The Independent Publishing Resource Center (IPRC) supports Portland’s arts and writing community and curates North America’s largest zine library, a circulating archive of self-published and otherwise underground and rare publications. Our collection is well-known, diverse, and spans seven decades and over 60 languages.
As glorious as the zine library is, we have developed an enviable problem of scale. When we first started collecting and archiving zines back in 1999, it was simply a small collection of zines in a few milk crates. We had a talented professional librarian who volunteered and catalogued all the zines lovingly by himself. We got just a few dozen zines donated each month, so adding them to the catalogue was a relatively simple process.
Now, however, 20-200 zines and comics are donated each week, and there’s no way to catalog the zines fast enough with our regular volunteers. It became clear that we needed to engage more volunteers to catalog zines. The backlog had grown so unimaginable, though, that it seemed impossible we’d be able to train enough volunteers to catalog zines using our existing database. What’s more, cataloguing zines could only happen at the IPRC by volunteers trained on our database when no other task was being done on our two computers.
Even if two of the most dedicated, magical volunteers could simultaneously catalog 12 hours a day, seven days a week, it would still take nearly six months to work through our entire backlog — and that’s if we didn’t intake a single new zine. Essentially, even if volunteers only catalogued new zines, we’d still be paddling up a creek filled with photocopied pages of punk mixtape track listings and Star Trek fan comics.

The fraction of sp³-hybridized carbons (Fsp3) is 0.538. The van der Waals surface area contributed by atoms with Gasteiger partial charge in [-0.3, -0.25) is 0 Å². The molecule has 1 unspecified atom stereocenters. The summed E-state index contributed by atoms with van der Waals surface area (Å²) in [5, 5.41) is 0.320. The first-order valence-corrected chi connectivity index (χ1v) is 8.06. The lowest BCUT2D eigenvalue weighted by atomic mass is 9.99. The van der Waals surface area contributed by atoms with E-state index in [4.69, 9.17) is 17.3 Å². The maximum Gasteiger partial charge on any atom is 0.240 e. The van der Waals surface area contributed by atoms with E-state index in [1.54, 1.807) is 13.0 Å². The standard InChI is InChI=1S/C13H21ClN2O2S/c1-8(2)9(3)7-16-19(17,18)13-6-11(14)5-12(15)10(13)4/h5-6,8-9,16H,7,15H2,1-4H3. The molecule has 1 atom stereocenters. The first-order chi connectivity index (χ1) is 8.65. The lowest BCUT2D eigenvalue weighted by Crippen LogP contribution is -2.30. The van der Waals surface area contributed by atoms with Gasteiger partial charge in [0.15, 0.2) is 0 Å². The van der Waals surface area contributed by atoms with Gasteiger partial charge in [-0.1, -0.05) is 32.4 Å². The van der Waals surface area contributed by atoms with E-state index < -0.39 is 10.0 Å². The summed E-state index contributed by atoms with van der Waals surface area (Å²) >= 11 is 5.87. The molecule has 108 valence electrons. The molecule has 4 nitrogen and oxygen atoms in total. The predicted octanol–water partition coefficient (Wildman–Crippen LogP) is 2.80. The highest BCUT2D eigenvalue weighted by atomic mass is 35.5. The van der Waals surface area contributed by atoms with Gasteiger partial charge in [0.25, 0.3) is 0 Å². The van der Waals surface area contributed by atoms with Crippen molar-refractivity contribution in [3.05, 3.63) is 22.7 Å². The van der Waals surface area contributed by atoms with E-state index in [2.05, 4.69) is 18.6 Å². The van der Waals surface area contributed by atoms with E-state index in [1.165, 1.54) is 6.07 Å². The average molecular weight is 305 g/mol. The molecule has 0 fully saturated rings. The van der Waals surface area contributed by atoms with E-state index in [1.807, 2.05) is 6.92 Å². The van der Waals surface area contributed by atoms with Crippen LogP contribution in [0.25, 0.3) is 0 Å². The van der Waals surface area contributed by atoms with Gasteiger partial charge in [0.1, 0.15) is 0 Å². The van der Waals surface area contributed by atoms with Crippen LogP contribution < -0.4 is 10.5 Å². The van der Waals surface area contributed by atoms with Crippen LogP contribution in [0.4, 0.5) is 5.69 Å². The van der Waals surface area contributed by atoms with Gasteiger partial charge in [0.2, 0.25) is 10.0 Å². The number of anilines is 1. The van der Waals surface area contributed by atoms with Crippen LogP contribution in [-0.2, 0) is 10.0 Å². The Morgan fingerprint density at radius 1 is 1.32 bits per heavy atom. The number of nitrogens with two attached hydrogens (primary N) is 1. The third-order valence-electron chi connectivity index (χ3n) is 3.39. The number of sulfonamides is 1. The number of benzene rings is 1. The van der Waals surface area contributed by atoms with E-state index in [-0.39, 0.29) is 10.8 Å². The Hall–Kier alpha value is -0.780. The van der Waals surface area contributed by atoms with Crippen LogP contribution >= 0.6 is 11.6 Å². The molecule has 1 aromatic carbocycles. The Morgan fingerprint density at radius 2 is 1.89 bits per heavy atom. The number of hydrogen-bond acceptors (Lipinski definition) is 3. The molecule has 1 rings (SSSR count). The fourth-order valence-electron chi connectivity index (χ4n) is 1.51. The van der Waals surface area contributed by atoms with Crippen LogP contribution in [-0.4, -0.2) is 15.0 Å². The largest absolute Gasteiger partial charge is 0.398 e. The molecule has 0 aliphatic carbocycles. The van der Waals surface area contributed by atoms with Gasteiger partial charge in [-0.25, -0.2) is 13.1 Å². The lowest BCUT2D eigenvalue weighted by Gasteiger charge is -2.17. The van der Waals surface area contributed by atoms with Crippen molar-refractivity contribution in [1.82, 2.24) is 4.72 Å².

I started having fantasies of a marathon of cataloguing: how could we make it fun for volunteers to catalog zines? What if we made it a feat of strength? In a fit of nonprofit overconfidence, Raiders of the Lost Archives was born. Imagined as a 24-hour zine cataloguing marathon, we managed to pull off the work of cataloguing zines. One hundred twenty people showed up. We catalogued over 1000 zines — the equivalent of the 3 previous years’ worth of volunteer work in less than a day.
I had long thought that cataloguing zines was an introverted activity and that the best volunteer recruitment I could do would be to make it easy for volunteers to take a stack of zines home, read them while cuddling their cat, and bring them back at their leisure. But Raiders of the Lost Archives’ first 24-hour cataloguing event revealed that competitive reading is actually a thing. Librarianship and zinestership fosters a collaborative, friendly environment, and volunteers loved both the bragging rights and getting to show off weird or rare zines to their friends.
This first year, I simply used a very rudimentary Google doc to have volunteers do the data entry. This meant that every couple hours, I sorted the Google doc into columns, counted up each team’s zines, and hand-wrote a “leaderboard” on the IPRC’s fold-up whiteboard. It worked okay, but I had dreams of a real game with merit badges for cataloguing certain types of zines — 1980’s zines, punk zines, zines about cats, zines made in Oregon, etc.